RIP Hasim Khan!
Hashim Khan was born in Nawakille (sometimes spelled “Noakili”), a small village near Peshawar in modern-day Pakistan. He won the British Open seven times between 1951 and 1958.
“Within the game, he was an iconic player, arguably the greatest player ever,” said James Zug, a leading historian of the sport. In Pakistan, Mr. Khan became a folk hero and a symbol of national pride soon after the bloody partition from India.
Likening him to baseball’s Jackie Robinson, Zug said that Mr. Khan, “broke a lot of barriers for a sport that for that time in the U.S. was an elite country-club sport. Here was this guy who was a Muslim, from Asia, and hanging out with white players off the court and working at their clubs. That was a watershed moment for the game of squash and in American society.”He was 11 when his father died in a car accident, and Mr. Khan left school to work full time as a ball boy and cleaning the courts. “For sweeping the place, they paid me four annas a day,” he told the New York Times in 1957. “One anna is a sixteenth part of a rupee. Five rupees equals one American dollar.”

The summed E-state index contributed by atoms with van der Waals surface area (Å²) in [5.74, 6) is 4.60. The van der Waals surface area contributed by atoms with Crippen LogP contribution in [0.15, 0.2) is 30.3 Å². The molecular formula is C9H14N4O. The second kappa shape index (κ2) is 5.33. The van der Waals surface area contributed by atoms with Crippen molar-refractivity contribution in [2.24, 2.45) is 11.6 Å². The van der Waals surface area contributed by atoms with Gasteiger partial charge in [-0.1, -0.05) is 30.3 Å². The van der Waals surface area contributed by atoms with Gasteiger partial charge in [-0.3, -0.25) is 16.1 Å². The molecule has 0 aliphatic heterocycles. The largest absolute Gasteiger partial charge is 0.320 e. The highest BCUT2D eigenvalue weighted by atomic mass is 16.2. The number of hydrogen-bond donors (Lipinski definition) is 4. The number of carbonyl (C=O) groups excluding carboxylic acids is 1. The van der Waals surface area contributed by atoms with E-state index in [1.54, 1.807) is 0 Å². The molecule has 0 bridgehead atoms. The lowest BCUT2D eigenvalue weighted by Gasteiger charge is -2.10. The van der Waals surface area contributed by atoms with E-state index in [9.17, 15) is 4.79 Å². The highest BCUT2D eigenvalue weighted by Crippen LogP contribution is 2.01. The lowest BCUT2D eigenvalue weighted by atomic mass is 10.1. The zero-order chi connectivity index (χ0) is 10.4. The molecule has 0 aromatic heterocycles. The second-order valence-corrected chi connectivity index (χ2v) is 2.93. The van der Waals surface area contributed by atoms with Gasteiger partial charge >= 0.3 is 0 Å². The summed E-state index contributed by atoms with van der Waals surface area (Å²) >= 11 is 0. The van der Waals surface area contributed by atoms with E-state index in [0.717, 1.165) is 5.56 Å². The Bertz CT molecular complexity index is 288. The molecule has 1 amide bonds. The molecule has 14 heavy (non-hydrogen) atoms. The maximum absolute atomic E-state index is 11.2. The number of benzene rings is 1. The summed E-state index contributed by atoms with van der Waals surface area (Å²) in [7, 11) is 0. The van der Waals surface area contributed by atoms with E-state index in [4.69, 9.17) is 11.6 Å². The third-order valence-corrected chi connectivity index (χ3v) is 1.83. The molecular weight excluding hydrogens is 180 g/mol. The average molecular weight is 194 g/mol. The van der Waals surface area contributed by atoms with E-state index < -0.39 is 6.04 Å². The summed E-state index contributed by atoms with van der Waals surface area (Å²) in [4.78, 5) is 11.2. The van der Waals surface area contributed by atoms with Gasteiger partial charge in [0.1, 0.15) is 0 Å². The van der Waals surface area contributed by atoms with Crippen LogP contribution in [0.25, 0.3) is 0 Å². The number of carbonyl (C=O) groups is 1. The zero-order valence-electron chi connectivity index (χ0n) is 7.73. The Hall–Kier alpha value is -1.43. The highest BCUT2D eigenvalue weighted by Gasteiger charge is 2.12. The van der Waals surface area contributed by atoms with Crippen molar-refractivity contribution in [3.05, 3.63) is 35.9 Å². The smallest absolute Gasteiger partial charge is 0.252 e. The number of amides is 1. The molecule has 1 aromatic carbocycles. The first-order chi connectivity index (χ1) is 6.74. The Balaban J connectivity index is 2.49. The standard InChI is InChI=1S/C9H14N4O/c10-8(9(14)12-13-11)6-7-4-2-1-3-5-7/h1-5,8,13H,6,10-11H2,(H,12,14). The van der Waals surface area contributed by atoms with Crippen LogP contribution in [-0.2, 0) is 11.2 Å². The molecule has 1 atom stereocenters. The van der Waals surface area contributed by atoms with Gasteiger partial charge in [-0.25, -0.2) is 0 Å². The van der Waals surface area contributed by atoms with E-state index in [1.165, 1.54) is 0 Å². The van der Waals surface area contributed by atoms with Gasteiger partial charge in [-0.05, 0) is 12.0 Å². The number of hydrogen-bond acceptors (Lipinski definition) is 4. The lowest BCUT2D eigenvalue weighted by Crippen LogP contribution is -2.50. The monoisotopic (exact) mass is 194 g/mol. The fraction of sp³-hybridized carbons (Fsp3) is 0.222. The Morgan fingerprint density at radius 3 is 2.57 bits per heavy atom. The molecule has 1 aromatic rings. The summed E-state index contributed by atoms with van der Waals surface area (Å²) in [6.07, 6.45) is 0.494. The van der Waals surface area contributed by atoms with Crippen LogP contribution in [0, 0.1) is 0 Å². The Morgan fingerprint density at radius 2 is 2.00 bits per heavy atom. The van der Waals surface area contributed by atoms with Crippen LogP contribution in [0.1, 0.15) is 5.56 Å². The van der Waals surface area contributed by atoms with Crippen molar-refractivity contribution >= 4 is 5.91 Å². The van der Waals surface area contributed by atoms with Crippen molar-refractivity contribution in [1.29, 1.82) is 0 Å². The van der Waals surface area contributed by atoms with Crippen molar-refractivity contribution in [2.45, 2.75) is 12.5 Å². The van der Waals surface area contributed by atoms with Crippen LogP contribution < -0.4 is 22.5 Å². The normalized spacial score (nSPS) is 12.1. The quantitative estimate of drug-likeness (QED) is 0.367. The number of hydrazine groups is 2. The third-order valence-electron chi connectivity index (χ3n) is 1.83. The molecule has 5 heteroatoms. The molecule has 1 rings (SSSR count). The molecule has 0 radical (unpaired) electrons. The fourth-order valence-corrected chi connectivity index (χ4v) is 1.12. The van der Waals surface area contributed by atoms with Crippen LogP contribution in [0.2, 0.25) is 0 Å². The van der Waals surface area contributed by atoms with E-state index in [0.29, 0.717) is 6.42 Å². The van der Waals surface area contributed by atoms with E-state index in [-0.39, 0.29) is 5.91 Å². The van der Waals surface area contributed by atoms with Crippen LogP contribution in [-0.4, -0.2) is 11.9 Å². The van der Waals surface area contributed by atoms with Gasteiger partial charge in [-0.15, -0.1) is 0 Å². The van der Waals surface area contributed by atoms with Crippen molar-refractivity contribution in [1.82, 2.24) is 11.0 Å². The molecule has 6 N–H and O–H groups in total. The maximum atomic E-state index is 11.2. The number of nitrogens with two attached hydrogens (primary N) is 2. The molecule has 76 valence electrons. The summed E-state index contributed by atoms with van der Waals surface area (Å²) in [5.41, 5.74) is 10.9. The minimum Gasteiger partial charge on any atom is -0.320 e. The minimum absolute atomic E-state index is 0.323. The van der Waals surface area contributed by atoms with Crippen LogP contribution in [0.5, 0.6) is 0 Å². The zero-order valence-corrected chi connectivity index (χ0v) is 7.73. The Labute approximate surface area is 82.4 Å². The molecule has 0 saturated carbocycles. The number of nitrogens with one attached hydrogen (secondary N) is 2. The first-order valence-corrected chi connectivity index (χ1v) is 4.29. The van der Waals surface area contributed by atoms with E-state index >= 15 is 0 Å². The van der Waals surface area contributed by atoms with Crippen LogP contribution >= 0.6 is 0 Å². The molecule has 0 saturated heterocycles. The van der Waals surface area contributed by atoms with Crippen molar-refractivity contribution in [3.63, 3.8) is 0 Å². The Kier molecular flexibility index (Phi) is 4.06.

On the side, he apprenticed for five years under an assistant pro at the club willing to show him the proper way to hold a racket, the way not to exhaust oneself, how to bend for the ball and when to snap one’s wrist. He got good fast.
He was in his late 30s when the new government of Pakistan — specifically its air force — sponsored him for the British Open in 1951. At the age when many players retire, he bested the world’s reigning champion, Mahmoud El Karim of Egypt, 9-5, 9-0, 9-0.
Herbert Warren Wind, said, “The more I think about it the more convinced I am that the greatest athlete for his age the world has ever seen may well be Hashim Khan.”
Resource: Hashim Khan